Defense Date


Graduation Date

Spring 5-10-2019


Immediate Access

Submission Type


Degree Name



Instructional Technology (EdDIT)


School of Education

Committee Chair

Rachel Ayieko

Committee Member

Misook Heo

Committee Member

Gibbs Kanyongo


Instructional technology, student response system, formative assessment, question sequencing, statistics education


Formative assessment has long been used to gauge students’ understanding of course material prior to taking an exam. With the advent of more advanced technology, only recently have instructors been able to combine formative assessment with a student response system to allow students to respond to questions in real time during class. Previous studies show mixed findings on the relationship between the use of student response systems and student learning. For example, some studies show that those students who used a student response system performed better on exams or in the course when compared to those who did not, while others found no significant difference. In addition, the influence of testing students formatively multiple times before a summative assessment has been of little focus.

A quasi-experimental design was used in this study to test students on 112 concepts in introductory statistics at three time points: during class using a student response system, during an online quiz about one week later, and on an exam at the end of the unit. Each concept was associated with one of four course units and was assigned a level of cognitive demand. The primary goal of the study was to determine if the sequences of correct and incorrect responses that students provided on two formative assessments influenced their ability to answer a corresponding summative assessment question correctly using a logistic regression model and Monte Carlo simulation. Also, a series of loglinear models was used to determine if the sequence of responses, unit of the course, and level of cognitive demand were independent.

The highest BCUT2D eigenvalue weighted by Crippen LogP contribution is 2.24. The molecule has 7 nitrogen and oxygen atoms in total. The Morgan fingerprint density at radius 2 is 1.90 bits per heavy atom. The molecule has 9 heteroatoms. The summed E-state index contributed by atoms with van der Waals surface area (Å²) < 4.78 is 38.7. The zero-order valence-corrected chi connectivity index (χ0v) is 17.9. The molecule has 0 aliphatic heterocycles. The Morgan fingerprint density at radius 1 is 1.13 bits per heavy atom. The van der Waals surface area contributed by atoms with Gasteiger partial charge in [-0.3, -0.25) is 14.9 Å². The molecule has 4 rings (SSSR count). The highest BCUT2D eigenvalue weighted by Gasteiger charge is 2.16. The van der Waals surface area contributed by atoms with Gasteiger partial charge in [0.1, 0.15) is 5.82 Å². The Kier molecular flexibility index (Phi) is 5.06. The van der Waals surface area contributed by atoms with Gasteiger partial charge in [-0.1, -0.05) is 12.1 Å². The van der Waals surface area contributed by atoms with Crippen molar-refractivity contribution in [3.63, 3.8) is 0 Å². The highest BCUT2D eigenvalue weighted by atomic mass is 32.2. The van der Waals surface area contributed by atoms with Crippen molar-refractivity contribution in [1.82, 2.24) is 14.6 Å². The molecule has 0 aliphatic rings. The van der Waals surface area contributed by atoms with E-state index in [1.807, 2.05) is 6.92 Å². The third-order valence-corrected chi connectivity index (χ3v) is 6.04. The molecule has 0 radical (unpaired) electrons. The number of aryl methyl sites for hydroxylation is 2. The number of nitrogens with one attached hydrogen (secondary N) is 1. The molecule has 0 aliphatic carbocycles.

The results of this study indicate that students who answered both formative assessments correctly performed the best on the exam, followed by those who answered only the quiz question correctly. However, students who answered only the student response system question correctly fared no better on the exam than those who missed both formative assessments. Students who completed more sequences were more likely to overachieve their predicted exam results. Moreover, the results showed that students’ sequences of responses, the course unit, and the level of cognitive demand were not independent. Students tended to overachieve on less cognitively demanding sequences requiring descriptive statistics and on strategic thinking exam questions requiring inference, but underachieved in the probability unit and on more challenging descriptive statistics questions.

This study provided insight on the influence of that repeated practice on exam performance, suggesting that working independently after learning a concept is more beneficial to student learning than using a student response system in class. This study also demonstrated how statistics education can effectively use formative assessment in the classroom and test higher-order thinking using multiple-choice questions. University instructors may find the results useful in reevaluating the use of active learning in their classroom.